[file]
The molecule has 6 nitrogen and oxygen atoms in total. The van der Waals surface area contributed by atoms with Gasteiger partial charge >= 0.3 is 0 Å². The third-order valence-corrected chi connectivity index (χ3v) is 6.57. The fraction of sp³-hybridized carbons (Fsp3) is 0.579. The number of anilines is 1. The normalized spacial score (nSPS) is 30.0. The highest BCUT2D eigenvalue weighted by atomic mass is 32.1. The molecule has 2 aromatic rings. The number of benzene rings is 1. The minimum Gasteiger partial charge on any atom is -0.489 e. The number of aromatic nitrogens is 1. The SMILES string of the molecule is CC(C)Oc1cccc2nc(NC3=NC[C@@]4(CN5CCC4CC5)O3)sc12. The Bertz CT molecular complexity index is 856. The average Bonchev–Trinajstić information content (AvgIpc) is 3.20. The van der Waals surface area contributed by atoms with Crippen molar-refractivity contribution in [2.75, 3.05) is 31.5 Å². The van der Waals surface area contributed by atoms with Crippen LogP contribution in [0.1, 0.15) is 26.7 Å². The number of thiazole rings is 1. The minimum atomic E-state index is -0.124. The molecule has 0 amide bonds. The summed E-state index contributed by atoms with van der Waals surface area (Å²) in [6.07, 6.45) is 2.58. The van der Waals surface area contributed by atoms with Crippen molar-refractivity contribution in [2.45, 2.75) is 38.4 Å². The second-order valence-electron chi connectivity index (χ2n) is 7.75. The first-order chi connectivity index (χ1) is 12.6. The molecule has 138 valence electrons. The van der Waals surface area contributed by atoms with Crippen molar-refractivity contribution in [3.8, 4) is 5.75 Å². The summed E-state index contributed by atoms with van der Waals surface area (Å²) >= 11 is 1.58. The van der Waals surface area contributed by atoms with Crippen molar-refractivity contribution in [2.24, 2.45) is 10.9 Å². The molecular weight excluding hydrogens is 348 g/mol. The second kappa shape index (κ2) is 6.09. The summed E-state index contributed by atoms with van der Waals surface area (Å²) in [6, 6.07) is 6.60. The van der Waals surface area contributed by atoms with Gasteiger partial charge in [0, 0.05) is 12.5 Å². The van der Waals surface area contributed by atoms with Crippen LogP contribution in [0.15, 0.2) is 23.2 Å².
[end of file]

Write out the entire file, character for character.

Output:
The molecule has 6 nitrogen and oxygen atoms in total. The van der Waals surface area contributed by atoms with Gasteiger partial charge >= 0.3 is 0 Å². The third-order valence-corrected chi connectivity index (χ3v) is 6.57. The fraction of sp³-hybridized carbons (Fsp3) is 0.579. The number of anilines is 1. The normalized spacial score (nSPS) is 30.0. The highest BCUT2D eigenvalue weighted by atomic mass is 32.1. The molecule has 2 aromatic rings. The number of benzene rings is 1. The minimum Gasteiger partial charge on any atom is -0.489 e. The number of aromatic nitrogens is 1. The SMILES string of the molecule is CC(C)Oc1cccc2nc(NC3=NC[C@@]4(CN5CCC4CC5)O3)sc12. The Bertz CT molecular complexity index is 856. The average Bonchev–Trinajstić information content (AvgIpc) is 3.20. The van der Waals surface area contributed by atoms with Crippen molar-refractivity contribution in [2.75, 3.05) is 31.5 Å². The van der Waals surface area contributed by atoms with Crippen LogP contribution in [0.1, 0.15) is 26.7 Å². The number of thiazole rings is 1. The minimum atomic E-state index is -0.124. The molecule has 0 amide bonds. The summed E-state index contributed by atoms with van der Waals surface area (Å²) in [6.07, 6.45) is 2.58. The van der Waals surface area contributed by atoms with Crippen molar-refractivity contribution in [2.45, 2.75) is 38.4 Å². The second-order valence-electron chi connectivity index (χ2n) is 7.75. The first-order chi connectivity index (χ1) is 12.6. The molecule has 138 valence electrons. The van der Waals surface area contributed by atoms with Crippen molar-refractivity contribution in [3.8, 4) is 5.75 Å². The summed E-state index contributed by atoms with van der Waals surface area (Å²) >= 11 is 1.58. The van der Waals surface area contributed by atoms with Crippen molar-refractivity contribution in [2.24, 2.45) is 10.9 Å². The molecular weight excluding hydrogens is 348 g/mol. The second kappa shape index (κ2) is 6.09. The summed E-state index contributed by atoms with van der Waals surface area (Å²) in [6, 6.07) is 6.60. The van der Waals surface area contributed by atoms with Gasteiger partial charge in [0, 0.05) is 12.5 Å². The van der Waals surface area contributed by atoms with Crippen LogP contribution in [0.15, 0.2) is 23.2 Å².